Can I Use Allergy Eye Drops If I Wear Contact Lenses?

Get the facts before your next allergy attack


If you are one of the millions of Americans who suffer from seasonal allergies, you might be doubly miserable during allergy season if you wear contacts. Not only are allergens such as pollen and ragweed attracted to contact lenses, knowing which products are safe for contacts and your eyes can be confusing.

Eye allergies can cause symptoms such as burning, itchiness, redness, swelling, and tearing.

The good news is that usually, people who wear contacts and suffer from eye allergies can effectively treat the redness, itching, and irritation. 

Eye Allergy Treatment Options

Treatment of eye allergies may include antihistamine pills, nasal sprays, and/or topical allergy eye drops. Most allergy eye drops, including over-the-counter ones such as Zaditor (ketotifen) and prescription forms such as Pataday (olopatadine) and Optivar (azelastine), can be used with soft contact lenses. The prescribing information for all of these eye drops recommends placing the drops into the eyes while not wearing the contact lenses, then waiting at least 10 minutes before inserting the contact lenses. The reason for this is to prevent the anti-bacterial preservative, benzalkonium chloride, from absorbing into the contact lenses.

Of course, it is always important to ensure your eye redness and irritation is truly due to allergies and not a reaction to the contact lenses or an infection.

If you're not sure, speak to your doctor.

Learn more about the use of over-the-counter eye drops for allergies.

Other Methods for Reducing Eye Irritation

In addition, there are several other tactics you can use to reduce your discomfort during allergy season:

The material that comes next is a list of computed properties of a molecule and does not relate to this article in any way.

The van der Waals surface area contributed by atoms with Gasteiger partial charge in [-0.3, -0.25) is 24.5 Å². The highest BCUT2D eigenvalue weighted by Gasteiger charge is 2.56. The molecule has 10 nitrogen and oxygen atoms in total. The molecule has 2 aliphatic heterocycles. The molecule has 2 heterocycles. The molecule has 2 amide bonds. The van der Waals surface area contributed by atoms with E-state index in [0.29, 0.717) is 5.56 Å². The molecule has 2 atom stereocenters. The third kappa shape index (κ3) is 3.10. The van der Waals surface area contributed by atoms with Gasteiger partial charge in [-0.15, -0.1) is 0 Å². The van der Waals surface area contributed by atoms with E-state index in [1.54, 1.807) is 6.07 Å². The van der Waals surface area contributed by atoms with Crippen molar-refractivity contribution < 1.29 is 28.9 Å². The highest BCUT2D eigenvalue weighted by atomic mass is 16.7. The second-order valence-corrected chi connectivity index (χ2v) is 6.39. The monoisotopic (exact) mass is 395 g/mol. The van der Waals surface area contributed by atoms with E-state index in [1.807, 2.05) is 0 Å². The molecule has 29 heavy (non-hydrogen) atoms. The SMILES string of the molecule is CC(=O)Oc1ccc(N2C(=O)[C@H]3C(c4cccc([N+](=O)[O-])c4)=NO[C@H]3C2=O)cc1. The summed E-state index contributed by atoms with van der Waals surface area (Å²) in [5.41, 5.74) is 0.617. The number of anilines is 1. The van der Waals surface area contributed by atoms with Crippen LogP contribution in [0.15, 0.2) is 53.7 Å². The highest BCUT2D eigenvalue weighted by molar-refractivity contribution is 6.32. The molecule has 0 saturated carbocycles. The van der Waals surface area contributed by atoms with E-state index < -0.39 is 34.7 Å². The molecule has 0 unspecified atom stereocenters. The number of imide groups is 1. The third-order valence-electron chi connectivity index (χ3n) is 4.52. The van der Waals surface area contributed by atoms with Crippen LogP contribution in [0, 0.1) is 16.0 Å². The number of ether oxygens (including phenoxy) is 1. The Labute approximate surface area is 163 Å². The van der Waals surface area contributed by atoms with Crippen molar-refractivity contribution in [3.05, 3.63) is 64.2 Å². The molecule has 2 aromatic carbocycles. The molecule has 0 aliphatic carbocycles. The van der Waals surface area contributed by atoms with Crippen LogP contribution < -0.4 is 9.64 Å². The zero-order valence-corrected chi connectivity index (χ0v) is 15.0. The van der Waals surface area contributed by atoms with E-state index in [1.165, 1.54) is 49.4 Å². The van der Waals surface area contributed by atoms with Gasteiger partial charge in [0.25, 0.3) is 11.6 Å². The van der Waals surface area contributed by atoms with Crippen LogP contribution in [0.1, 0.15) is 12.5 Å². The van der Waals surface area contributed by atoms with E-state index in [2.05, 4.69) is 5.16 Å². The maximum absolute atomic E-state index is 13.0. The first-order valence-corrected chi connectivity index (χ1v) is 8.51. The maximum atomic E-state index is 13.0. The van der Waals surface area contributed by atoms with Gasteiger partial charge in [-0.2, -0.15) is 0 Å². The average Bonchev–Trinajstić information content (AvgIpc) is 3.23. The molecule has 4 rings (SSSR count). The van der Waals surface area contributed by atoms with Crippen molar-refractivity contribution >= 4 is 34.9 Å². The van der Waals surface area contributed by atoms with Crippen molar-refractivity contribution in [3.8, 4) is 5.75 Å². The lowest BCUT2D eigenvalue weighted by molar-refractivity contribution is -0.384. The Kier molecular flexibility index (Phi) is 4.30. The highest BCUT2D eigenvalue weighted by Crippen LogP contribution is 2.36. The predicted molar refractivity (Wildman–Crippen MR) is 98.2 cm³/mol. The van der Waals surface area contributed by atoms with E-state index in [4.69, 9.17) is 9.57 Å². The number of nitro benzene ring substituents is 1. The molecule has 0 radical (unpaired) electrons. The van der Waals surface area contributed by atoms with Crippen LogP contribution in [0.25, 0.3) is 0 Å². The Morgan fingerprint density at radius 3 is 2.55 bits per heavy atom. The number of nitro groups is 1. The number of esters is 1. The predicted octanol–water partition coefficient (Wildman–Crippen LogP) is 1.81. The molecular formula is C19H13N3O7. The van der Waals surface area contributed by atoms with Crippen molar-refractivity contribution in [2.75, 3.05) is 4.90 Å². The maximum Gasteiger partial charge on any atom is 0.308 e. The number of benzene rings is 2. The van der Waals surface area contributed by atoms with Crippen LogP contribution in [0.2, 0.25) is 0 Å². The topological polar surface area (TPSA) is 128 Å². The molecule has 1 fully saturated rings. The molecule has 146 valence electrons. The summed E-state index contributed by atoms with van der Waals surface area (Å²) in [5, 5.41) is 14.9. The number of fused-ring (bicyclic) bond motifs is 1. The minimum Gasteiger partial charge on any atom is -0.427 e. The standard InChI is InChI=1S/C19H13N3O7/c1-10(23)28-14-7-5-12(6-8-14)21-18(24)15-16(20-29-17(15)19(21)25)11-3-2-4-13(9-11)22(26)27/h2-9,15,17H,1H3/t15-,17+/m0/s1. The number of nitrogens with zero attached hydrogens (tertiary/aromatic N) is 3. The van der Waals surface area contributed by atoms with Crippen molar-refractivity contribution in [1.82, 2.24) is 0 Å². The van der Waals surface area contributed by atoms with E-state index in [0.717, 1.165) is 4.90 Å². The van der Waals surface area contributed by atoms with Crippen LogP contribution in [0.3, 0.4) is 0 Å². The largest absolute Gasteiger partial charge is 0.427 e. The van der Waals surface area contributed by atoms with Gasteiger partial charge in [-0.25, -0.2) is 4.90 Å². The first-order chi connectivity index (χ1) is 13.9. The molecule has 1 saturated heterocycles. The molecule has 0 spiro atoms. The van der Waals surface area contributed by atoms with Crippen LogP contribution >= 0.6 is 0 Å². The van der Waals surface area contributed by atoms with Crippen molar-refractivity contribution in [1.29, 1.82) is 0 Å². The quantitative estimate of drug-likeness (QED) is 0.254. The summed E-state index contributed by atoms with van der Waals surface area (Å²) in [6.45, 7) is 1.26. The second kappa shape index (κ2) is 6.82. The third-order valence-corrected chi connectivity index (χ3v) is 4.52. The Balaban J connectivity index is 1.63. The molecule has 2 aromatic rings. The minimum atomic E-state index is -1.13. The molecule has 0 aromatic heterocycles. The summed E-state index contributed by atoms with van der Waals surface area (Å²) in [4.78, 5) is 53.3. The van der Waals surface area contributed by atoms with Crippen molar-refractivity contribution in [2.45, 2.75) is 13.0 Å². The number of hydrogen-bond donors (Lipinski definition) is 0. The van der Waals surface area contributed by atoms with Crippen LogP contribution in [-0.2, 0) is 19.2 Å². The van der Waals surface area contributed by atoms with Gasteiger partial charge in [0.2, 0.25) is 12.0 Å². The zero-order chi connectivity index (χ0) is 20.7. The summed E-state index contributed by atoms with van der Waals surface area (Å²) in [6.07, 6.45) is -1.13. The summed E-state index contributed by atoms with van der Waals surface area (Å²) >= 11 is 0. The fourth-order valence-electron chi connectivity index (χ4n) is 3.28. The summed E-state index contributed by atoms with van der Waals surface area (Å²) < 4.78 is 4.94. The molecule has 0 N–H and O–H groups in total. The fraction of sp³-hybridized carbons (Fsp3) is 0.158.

• Wear glasses. You may prefer wearing contact lenses over glasses, but you will most likely be more comfortable in your glasses during allergy season.
  • Maintain moisture. Be sure to use artificial tears often to help soothe your eyes and rinse allergens out. However, opt for the solution that most closely mirrors your own natural tears over those that claim to reduce redness. Redness-relieving drops simply reduce the appearance of redness while doing nothing to improve your comfort. 
  • Be a clean freak. Being extra vigilant about your cleaning routine during allergy season (using a preservative-free solution) can help you minimize extra irritation and keep allergens out of your lenses. 
  • Don't scratch. Although it can be hard, resist the temptation to rub your eyes as this can add to the irritation. Using a cool compress can help soothe and relieve the itch temporarily. 
  • Shower before bed. Allergens accumulate on body surfaces and clothing throughout the day. Washing them off before bed can minimize your exposure throughout the nighttime and keep them off your bed linens.


Bielory L. Allergic and Immunologic Disorders of the Eye. Part II: Ocular Allergy. J Allergy Clin Immunol. 2000; 106:1019-32.

Ono SJ, Abelson MB. Allergic conjunctivitis: Update on pathophysiology and prospects for future treatment. J Allergy Clin Immunol. 2005; 115:118-22.

Prescribing Information for Pataday.

Prescribing Information for Optivar. 

Zaditor Patient Information Website

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